simpsons_rabies

Over the past three weeks, two cats and a fox have been euthanized in North Baltimore after tests revealed that they had rabies. Three cases does not make an epidemic, but if you live in the 21210, 21211, or 21212 zip codes consider yourself forewarned — and consider keeping your pets inside.

The three reported cases were in the area bordered by Falls Road to the west, York Road to the east, Lake Avenue to the north, and 40th Street to the south. “We are proactively alerting the public because the locations where these three rabid animals were located are in proximity to one another,” said Baltimore City Commissioner of Health Dr. Oxiris Barbot. “This isn’t necessarily a cause for alarm as it is not uncommon for rabies to be present in wildlife, but rather an opportunity for residents to be educated about how they can prevent rabies.”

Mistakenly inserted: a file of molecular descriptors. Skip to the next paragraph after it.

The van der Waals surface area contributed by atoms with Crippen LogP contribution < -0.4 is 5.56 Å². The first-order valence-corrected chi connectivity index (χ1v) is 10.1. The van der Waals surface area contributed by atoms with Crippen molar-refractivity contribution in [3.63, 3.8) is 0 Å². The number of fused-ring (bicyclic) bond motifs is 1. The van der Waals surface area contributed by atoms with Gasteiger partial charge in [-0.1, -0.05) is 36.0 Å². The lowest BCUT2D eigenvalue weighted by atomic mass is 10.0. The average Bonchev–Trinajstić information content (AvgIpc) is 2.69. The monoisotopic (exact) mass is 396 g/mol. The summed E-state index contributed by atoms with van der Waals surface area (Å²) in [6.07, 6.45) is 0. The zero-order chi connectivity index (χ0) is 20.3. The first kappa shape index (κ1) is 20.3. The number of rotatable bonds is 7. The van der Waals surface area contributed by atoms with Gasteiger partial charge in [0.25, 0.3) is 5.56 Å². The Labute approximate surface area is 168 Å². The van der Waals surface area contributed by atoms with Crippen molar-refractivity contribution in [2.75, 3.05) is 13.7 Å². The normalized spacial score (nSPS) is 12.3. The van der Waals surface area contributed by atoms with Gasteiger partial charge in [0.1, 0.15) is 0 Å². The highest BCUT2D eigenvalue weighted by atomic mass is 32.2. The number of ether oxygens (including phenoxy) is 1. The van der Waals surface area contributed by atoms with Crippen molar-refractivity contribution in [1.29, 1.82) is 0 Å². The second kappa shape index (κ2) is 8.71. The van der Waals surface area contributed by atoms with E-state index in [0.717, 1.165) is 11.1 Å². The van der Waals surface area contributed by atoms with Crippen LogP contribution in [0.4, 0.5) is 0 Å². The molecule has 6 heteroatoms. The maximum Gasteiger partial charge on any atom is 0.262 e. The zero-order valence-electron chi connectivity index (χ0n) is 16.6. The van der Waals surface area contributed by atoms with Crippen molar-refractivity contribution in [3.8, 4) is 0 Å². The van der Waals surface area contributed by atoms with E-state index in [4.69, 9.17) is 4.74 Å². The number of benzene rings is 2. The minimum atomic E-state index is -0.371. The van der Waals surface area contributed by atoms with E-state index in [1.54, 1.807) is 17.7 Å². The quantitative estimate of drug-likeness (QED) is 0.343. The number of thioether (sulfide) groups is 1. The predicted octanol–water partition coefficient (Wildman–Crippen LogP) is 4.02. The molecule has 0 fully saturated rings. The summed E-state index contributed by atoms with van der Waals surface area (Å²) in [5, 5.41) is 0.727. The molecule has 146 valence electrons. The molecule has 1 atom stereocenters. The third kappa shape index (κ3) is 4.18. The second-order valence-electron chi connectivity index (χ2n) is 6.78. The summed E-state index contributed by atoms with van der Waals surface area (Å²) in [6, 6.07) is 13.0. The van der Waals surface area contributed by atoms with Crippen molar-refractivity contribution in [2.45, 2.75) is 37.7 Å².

According to the Baltimore County Health Department, rabid animals can often be recognized by their unusual behavior. Normally shy or nocturnal animals ambling (or lurching) down the street in broad daylight is a bad sign, as is the telltale frothing at the mouth. Rodents can’t transmit rabies, but many animals in suburban areas can, including skunks, raccoons, foxes, bats, and unvaccinated cats and dogs. It goes without saying, but we’ll say it anyway:  don’t handle stray animals, especially if they’re behaving strangely. (And make sure to stress this point to your kids as well!) If you do get bitten or scratched by an animal that might be infected, call a doctor right away — if not treated right away, rabies is fatal.